“Message to Faculty from Chief Heighes and Provost Schatzel” (which is more or less a response to Moeller’s earlier email on faculty safety)

Faculty and a ton of other people received an email from Provost Kim Schatzel and DPS Chief Robert Heighes yesterday with the subject line “Message to Faculty from Chief Heighes and Provost Schatzel.” It’s about issues of safety on campus generally but specifically it’s a response to the emails about student harassment issues EMU-AAUP President Susan Moeller have sent out recently, including one last week. I include Moeller’s earlier email and this message from Heighes and Schatzel after the break.

I’m sure folks have thoughts they want to share here; I’ll kick things off with a couple of brief observations:

First,there’s an interesting disconnect in the scope of the problem. While Heighes/Schatzel say “each and every incident of concern is important to us,” they want to emphasize that this is a relatively small problem:

For all of 2014, our DPS records indicate there were 13 incidents in which a faculty member or lecturer filed a report with the Department of Public Safety regarding a classroom conduct concern. This is out of 257,938 classroom hours delivered on our campus. Of the 13 incidents that were reported, none resulted in criminal charges.

On the other hand, Moeller’s email said:

Our faculty survey results show that at least 100 faculty have had students threaten them in or outside of their classrooms.  This is a systemic problem at EMU, which culminates in a culture where students feel free to harass and bully faculty with no worry of any recourse. The recent situation in the honors college (where three female faculty members, in a course with over 200 students, dealt with harassment through social media) is a perfect example of just that. The Provost did nothing about that situation and the faculty members received more support from the press than the administration of this university.  It’s time to change that culture.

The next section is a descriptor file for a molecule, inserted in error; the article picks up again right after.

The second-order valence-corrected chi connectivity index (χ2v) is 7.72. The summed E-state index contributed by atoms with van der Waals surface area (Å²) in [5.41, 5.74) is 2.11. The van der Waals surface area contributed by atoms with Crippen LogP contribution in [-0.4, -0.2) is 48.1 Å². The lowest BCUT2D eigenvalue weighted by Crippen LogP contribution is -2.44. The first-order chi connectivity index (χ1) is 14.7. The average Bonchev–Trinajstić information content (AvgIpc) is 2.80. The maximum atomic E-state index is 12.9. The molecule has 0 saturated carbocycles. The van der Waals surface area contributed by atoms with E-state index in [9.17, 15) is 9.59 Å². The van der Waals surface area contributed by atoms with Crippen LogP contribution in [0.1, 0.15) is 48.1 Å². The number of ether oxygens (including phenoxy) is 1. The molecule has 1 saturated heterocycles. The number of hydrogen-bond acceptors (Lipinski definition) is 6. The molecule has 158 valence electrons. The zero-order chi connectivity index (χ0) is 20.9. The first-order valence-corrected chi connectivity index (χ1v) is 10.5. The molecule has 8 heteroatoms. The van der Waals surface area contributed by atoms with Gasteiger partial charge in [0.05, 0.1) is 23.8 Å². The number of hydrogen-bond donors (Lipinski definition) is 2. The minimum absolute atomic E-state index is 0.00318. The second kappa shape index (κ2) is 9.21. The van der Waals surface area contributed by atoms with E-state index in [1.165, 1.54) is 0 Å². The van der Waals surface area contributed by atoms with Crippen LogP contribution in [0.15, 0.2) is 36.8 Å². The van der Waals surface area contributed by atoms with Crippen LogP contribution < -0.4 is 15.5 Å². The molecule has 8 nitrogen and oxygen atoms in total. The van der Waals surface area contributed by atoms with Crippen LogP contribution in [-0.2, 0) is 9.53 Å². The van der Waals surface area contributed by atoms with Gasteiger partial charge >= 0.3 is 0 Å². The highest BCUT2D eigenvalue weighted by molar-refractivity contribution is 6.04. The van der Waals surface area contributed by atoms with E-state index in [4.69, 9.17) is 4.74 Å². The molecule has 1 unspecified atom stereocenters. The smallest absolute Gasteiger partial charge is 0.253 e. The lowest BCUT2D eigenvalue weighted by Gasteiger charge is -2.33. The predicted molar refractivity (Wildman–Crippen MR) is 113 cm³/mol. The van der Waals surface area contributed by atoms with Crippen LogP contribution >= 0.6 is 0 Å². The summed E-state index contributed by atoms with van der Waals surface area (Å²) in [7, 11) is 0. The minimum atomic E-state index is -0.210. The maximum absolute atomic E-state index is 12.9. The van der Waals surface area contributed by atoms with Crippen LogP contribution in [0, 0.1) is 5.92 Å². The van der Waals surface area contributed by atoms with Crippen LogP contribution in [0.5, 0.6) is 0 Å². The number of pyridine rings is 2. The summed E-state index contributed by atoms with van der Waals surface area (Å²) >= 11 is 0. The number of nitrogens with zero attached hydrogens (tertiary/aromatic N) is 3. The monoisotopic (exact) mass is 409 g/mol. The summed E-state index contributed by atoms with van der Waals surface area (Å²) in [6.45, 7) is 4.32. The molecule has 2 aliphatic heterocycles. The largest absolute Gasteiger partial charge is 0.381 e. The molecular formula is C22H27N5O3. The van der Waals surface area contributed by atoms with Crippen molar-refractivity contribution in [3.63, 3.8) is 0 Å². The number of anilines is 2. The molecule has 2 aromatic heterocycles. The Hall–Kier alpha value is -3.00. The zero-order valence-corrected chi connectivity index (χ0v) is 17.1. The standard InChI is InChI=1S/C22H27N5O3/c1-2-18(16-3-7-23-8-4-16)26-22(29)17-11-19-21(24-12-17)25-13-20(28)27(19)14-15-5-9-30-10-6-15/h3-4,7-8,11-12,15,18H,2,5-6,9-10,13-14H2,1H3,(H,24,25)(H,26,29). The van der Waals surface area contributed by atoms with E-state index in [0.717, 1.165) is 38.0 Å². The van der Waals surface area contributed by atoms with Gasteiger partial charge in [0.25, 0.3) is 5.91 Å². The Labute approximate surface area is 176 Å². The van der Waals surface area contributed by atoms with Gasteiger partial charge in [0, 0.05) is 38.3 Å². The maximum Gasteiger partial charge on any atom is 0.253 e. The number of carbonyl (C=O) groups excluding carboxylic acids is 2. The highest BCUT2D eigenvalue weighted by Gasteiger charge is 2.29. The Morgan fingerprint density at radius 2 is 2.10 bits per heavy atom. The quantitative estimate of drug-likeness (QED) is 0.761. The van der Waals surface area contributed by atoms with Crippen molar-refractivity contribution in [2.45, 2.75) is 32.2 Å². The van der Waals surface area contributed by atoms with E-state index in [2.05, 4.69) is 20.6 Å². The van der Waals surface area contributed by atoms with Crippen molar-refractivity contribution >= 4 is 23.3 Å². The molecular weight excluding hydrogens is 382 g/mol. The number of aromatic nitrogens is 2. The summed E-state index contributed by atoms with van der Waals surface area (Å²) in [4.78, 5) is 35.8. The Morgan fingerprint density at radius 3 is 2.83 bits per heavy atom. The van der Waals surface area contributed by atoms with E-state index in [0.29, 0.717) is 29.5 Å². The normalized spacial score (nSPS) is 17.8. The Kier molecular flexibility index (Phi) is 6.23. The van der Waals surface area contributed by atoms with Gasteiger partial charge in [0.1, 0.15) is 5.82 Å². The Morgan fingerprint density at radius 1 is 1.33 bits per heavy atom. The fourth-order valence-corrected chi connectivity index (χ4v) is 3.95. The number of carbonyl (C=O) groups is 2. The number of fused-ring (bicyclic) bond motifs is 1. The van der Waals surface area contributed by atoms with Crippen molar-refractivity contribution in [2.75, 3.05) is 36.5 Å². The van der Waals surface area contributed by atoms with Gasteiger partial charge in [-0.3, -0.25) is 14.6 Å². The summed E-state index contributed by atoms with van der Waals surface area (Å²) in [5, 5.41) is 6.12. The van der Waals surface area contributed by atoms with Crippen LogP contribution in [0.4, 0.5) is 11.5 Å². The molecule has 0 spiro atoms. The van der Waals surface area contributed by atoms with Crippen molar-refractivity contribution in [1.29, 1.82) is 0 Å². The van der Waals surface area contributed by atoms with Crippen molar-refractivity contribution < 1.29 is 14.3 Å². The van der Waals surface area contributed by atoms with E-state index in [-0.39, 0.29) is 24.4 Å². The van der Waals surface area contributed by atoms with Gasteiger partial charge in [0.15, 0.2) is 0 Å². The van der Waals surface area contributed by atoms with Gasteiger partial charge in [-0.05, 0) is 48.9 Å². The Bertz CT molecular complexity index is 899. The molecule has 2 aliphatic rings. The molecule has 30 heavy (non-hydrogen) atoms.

Part of the disconnect is the EMU-AAUP is basing its argument on feedback from faculty in a survey about a variety of issues that are on the table in these recent contract negotiations. In this case, it seems to me that both the administration and the EMU-AAUP are probably right: that is, it seems entirely possible that at least 100 faculty would report to being harassed in some sense by students over their time at EMU (though maybe the harassment that faculty have felt over the years didn’t necessarily mean they would have contacted DPS), and at the same time, only 13 of those incidents became a problem that involved DPS in fall 2014.